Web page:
New energy-efficient windows
More storage and counter space
The existing chimney stuck out like a sore thumb in the small kitchen space. However, moving it wasn’t an option, as it was used for venting mechanicals in the basement.
Thus, our designers used the old adage “when life gives you lemons…” and made lemonade! They created a peninsula that would “absorb” the visual weight of the chimney, then trimmed the chimney all the way up to the ceiling with cleverly-placed cabinetry. The result is a beautiful design feature that adds loads of storage space and looks like it was planned that way from the start!
Our clients wanted cabinetry solutions that helped to get the “everyday stuff” off the kitchen counters. So our very clever designers put our semi-custom cabinet lines to the test.
They customized a standard drawer base cabinet to work around the chimney bump-out, which helped clear clutter. It also included a wine rack. A customized microwave cabinet was also installed to keep the microwave off the counter.
Kitchen remodels are great for ROI (Return on Investment), but you don’t want to break the bank or put more into the home than the neighborhood will justify. You never want to be the biggest or most expensive house on the block.
The good news for these clients was that this home was in a neighborhood that had shown consistent appreciation since they purchased the home in the 1980’s. Even with that, it is important to determine a realistic budget that accomplishes what you need, but does not stress your financial situation. Fortunately, the Meadowlark Team presented design solutions that achieved their goals working within the existing kitchen footprint.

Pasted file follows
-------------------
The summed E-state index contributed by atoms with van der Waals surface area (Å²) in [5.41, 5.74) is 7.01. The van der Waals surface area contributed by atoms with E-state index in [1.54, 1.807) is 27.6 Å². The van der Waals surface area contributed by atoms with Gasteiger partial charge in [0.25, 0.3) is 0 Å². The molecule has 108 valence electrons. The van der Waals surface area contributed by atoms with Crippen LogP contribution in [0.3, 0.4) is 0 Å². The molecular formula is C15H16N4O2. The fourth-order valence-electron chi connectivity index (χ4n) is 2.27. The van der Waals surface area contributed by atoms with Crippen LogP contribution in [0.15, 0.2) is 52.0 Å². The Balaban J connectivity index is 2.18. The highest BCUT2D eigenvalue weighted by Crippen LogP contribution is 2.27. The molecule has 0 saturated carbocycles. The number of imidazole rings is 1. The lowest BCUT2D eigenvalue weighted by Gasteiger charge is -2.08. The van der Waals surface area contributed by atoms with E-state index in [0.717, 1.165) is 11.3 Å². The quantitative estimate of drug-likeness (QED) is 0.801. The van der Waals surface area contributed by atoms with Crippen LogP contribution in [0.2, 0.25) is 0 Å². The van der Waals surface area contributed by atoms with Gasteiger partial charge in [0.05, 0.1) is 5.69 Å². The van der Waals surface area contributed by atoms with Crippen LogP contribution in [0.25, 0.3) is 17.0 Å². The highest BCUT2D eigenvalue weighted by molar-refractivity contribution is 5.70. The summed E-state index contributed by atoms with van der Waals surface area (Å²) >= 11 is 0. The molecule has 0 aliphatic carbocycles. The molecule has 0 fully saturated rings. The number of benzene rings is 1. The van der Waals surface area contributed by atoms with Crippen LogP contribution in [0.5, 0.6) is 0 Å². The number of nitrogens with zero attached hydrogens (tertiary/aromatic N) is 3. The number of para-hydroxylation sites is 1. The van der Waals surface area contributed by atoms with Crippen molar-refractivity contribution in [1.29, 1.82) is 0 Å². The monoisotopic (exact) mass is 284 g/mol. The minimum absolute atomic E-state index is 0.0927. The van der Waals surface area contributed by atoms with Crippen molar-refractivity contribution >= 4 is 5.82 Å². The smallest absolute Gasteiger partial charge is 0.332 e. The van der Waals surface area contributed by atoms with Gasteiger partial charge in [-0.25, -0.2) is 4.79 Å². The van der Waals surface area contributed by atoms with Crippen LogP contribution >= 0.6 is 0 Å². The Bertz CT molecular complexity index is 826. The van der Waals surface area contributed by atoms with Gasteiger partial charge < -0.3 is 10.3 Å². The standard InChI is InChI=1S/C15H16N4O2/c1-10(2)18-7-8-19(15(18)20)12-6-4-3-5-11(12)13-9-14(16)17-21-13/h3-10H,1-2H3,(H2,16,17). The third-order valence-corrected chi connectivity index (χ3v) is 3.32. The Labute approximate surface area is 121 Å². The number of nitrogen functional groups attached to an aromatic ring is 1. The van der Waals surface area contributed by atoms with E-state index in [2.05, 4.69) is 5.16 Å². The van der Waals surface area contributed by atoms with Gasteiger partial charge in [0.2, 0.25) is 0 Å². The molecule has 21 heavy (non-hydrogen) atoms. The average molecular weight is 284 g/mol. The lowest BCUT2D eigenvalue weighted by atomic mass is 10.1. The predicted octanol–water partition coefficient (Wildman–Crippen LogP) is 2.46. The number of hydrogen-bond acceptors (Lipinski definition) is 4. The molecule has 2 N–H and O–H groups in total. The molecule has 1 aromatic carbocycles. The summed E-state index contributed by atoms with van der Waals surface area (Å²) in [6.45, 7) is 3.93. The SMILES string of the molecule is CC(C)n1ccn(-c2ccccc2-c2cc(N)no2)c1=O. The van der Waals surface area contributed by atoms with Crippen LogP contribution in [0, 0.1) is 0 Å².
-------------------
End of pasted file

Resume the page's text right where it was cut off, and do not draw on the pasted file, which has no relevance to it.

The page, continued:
Our clients wanted to add some of their fun personality to the space — who doesn’t?! With a love of all things vintage, they brought our designers a photo of a cherry-red Big Chill range and vent hood that they’d been lusting after.
Our designers quickly embraced the wonderful line of Big Chill appliances and featured them in the kitchen remodel. The mix of retro-style appliances helped to meld the existing historic aesthetic of the home with the homeowners’ fun style.
Despite the challenges presented by this small kitchen, our team was able to bring this 100-year-old Victorian kitchen into the 21st century. With a nod from the local HDC, the new kitchen stayed true to the original architectural style of the home while also giving our clients the modern bells and whistles they wanted.
With creative space planning techniques and great design inspiration from our clients’ fun and funky tastes, this turned out to be a small kitchen remodel we love. Don’t you?
If you have challenges with your small kitchen and aren’t sure what to do with the space, we’re eager to help you. With years of creative design experience, our team is well-equipped to take on the even the most problematic kitchen. Start the kitchen remodeling conversation by contacting us online today.